WHAT THE WATERS LEFT BEHIND (a.k.a. Los Olvidados) *** Argentina / New Zealand 2018 Dir: Luciano Onetti, Nicolás Onetti. 93 mins.
“We lost it all and nobody came to help us. They let us die in oblivion…” The aftermath of all-too-real 21st century natural disasters looms over this brutal Argentinian homage to THE TEXAS CHAIN SAW MASSACRE. It wears its influences on its sleeve but makes haunting use of location and a simmering sense of rage at the world which ignored the plight of its residents.
Villa Epecuen was a once-thriving tourist village in Buenos Aires rendered uninhabitable in 1985 by the worst floods in the history of the Argentine republic. A traditional slasher-bait camper van full of sexy young city folks are making a documentary about the floods, inevitably stopping off enroute at a gas station where the rest rooms are disgusting, and a lecherous stranger masturbates to VHS aerobic tapes. A warped family, complete with a Leatherface-inspired “freak” represent an extreme vision of the real-life economic ruin faced by those consumed by the disaster. Much about the movie is routine, from the abundant eye candy (almost all the protagonists look like underwear models) to the umpteenth replay of TEXAS CHAIN SAW’s unsurpassed dinner table sequence. Rape, severed limbs, cannibalism and men in cages are all present and correct. And yet, the location is overwhelmingly evocative, lending enormous production value and atmosphere, and the first hour captures a simmering sense of dread.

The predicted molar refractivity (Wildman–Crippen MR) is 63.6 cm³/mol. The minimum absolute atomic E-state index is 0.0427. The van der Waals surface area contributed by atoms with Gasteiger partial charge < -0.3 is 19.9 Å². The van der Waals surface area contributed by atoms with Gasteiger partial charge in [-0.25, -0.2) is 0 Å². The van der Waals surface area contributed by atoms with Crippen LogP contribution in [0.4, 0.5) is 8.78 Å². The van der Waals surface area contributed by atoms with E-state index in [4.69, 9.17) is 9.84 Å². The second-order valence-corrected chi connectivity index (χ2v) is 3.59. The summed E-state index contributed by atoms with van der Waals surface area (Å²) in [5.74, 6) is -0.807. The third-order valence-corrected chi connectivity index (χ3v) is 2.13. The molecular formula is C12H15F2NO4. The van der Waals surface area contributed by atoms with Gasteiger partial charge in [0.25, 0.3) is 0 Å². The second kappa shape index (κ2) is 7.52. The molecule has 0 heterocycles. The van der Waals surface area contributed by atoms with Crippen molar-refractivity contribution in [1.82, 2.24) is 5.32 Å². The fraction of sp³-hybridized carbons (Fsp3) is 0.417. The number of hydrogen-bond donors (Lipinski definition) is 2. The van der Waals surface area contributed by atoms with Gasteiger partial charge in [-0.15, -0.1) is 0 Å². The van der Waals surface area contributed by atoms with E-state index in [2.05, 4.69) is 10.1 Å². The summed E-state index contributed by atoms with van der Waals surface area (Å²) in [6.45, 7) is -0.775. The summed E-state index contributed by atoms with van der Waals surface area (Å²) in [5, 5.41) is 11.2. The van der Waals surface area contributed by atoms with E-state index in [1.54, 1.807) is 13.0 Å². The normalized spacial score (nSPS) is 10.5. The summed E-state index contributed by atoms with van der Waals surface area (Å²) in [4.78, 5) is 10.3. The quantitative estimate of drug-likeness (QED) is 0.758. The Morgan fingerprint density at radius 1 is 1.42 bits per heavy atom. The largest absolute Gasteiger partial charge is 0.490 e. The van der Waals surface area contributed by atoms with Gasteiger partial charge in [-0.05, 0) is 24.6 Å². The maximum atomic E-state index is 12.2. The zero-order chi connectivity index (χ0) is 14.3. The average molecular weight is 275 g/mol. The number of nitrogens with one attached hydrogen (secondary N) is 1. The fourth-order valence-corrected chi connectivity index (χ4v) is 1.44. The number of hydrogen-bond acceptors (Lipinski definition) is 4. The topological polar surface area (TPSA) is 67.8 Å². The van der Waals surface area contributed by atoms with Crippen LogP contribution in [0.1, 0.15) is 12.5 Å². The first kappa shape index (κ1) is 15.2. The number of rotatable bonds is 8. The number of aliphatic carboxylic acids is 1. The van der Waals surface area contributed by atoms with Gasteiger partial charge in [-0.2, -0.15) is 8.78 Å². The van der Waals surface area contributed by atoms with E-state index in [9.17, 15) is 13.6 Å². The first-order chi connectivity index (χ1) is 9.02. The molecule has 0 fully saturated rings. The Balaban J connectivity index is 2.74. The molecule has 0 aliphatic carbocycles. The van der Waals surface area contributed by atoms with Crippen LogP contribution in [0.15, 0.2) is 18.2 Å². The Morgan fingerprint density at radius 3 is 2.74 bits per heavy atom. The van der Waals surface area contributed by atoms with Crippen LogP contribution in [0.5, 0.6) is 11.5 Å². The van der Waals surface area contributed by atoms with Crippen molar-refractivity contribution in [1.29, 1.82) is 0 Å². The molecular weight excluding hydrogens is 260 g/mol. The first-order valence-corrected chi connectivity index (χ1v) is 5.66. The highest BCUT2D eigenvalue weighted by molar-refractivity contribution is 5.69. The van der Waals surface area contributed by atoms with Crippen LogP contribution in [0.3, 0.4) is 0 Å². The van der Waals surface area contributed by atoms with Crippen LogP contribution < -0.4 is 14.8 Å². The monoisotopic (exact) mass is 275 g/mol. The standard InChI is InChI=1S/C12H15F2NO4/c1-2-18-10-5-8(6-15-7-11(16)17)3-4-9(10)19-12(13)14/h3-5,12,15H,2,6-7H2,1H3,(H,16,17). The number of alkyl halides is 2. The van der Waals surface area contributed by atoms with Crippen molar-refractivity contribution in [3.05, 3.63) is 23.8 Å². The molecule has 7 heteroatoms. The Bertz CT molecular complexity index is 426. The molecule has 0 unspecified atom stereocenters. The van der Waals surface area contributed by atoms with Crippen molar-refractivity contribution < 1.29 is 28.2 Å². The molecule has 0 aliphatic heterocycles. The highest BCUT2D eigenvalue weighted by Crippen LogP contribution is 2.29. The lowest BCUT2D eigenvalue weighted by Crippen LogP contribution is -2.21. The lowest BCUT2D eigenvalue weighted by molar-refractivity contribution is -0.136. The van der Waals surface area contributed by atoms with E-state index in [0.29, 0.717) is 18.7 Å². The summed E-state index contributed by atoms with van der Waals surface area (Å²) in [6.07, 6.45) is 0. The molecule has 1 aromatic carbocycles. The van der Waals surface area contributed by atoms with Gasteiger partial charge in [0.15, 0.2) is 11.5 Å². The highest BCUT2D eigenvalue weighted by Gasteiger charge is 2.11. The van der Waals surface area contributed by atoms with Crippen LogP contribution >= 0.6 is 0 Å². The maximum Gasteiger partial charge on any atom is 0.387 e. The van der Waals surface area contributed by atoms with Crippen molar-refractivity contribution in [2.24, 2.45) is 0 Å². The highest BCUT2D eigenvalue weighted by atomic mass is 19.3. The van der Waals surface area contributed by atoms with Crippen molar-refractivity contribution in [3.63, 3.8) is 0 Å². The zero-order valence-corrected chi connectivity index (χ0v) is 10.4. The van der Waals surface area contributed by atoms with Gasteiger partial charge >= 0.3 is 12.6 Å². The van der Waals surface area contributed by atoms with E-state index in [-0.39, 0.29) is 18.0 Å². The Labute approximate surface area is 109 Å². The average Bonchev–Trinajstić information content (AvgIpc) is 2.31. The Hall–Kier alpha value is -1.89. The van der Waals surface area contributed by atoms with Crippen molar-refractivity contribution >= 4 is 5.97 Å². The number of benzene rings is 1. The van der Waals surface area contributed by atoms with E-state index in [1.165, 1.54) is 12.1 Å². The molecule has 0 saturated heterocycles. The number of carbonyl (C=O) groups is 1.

Review by Steven West